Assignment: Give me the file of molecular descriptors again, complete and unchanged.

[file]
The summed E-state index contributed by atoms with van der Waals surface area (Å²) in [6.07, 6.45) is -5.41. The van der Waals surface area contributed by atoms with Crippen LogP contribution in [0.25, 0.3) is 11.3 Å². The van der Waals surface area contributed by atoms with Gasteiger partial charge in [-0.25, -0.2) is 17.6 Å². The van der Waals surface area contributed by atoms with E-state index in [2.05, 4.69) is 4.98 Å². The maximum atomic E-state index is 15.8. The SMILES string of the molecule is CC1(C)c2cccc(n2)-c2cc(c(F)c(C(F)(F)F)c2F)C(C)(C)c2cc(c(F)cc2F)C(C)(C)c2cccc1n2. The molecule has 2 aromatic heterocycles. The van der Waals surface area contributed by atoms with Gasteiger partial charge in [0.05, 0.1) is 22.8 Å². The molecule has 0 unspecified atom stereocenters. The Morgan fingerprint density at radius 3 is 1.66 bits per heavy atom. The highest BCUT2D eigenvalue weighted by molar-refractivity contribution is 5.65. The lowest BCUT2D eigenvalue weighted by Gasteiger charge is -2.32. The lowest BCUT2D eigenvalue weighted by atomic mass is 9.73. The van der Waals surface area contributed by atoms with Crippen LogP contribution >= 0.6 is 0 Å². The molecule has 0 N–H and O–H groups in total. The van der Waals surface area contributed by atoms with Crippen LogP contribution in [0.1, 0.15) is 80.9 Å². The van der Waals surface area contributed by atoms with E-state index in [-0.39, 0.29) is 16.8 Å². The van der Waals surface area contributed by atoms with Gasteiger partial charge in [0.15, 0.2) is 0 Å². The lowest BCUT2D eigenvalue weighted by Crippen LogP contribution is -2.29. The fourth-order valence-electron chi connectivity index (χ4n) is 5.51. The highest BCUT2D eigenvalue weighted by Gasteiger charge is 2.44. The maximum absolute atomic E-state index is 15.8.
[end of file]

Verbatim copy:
The summed E-state index contributed by atoms with van der Waals surface area (Å²) in [6.07, 6.45) is -5.41. The van der Waals surface area contributed by atoms with Crippen LogP contribution in [0.25, 0.3) is 11.3 Å². The van der Waals surface area contributed by atoms with Gasteiger partial charge in [-0.25, -0.2) is 17.6 Å². The van der Waals surface area contributed by atoms with E-state index in [2.05, 4.69) is 4.98 Å². The maximum atomic E-state index is 15.8. The SMILES string of the molecule is CC1(C)c2cccc(n2)-c2cc(c(F)c(C(F)(F)F)c2F)C(C)(C)c2cc(c(F)cc2F)C(C)(C)c2cccc1n2. The molecule has 2 aromatic heterocycles. The van der Waals surface area contributed by atoms with Gasteiger partial charge in [0.05, 0.1) is 22.8 Å². The molecule has 0 unspecified atom stereocenters. The Morgan fingerprint density at radius 3 is 1.66 bits per heavy atom. The highest BCUT2D eigenvalue weighted by molar-refractivity contribution is 5.65. The lowest BCUT2D eigenvalue weighted by Gasteiger charge is -2.32. The lowest BCUT2D eigenvalue weighted by atomic mass is 9.73. The van der Waals surface area contributed by atoms with Crippen LogP contribution >= 0.6 is 0 Å². The molecule has 0 N–H and O–H groups in total. The van der Waals surface area contributed by atoms with Crippen LogP contribution in [0.1, 0.15) is 80.9 Å². The van der Waals surface area contributed by atoms with E-state index in [-0.39, 0.29) is 16.8 Å². The van der Waals surface area contributed by atoms with Gasteiger partial charge in [0.15, 0.2) is 0 Å². The lowest BCUT2D eigenvalue weighted by Crippen LogP contribution is -2.29. The fourth-order valence-electron chi connectivity index (χ4n) is 5.51. The highest BCUT2D eigenvalue weighted by Gasteiger charge is 2.44. The maximum absolute atomic E-state index is 15.8.